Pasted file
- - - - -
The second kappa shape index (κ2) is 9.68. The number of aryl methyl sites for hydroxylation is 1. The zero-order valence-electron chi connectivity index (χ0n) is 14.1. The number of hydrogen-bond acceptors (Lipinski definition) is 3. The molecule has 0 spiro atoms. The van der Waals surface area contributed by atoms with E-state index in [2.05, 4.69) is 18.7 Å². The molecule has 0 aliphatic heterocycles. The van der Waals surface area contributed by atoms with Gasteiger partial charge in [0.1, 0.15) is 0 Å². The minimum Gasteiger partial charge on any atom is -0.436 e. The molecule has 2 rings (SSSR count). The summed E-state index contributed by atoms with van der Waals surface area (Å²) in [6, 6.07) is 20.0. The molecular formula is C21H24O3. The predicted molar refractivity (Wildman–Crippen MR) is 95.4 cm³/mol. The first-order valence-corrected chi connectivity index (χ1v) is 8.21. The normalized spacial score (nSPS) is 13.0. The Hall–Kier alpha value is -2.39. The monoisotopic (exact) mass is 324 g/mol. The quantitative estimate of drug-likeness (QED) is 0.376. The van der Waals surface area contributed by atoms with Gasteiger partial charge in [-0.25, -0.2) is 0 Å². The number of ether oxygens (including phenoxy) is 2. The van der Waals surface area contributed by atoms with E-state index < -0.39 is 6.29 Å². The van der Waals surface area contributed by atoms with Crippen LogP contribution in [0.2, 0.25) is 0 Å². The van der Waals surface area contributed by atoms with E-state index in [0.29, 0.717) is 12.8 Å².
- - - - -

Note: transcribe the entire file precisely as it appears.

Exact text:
The second kappa shape index (κ2) is 9.68. The number of aryl methyl sites for hydroxylation is 1. The zero-order valence-electron chi connectivity index (χ0n) is 14.1. The number of hydrogen-bond acceptors (Lipinski definition) is 3. The molecule has 0 spiro atoms. The van der Waals surface area contributed by atoms with E-state index in [2.05, 4.69) is 18.7 Å². The molecule has 0 aliphatic heterocycles. The van der Waals surface area contributed by atoms with Gasteiger partial charge in [0.1, 0.15) is 0 Å². The minimum Gasteiger partial charge on any atom is -0.436 e. The molecule has 2 rings (SSSR count). The summed E-state index contributed by atoms with van der Waals surface area (Å²) in [6, 6.07) is 20.0. The molecular formula is C21H24O3. The predicted molar refractivity (Wildman–Crippen MR) is 95.4 cm³/mol. The first-order valence-corrected chi connectivity index (χ1v) is 8.21. The normalized spacial score (nSPS) is 13.0. The Hall–Kier alpha value is -2.39. The monoisotopic (exact) mass is 324 g/mol. The quantitative estimate of drug-likeness (QED) is 0.376. The van der Waals surface area contributed by atoms with Gasteiger partial charge in [-0.25, -0.2) is 0 Å². The number of ether oxygens (including phenoxy) is 2. The van der Waals surface area contributed by atoms with E-state index < -0.39 is 6.29 Å². The van der Waals surface area contributed by atoms with Crippen LogP contribution in [0.2, 0.25) is 0 Å². The van der Waals surface area contributed by atoms with E-state index in [0.29, 0.717) is 12.8 Å².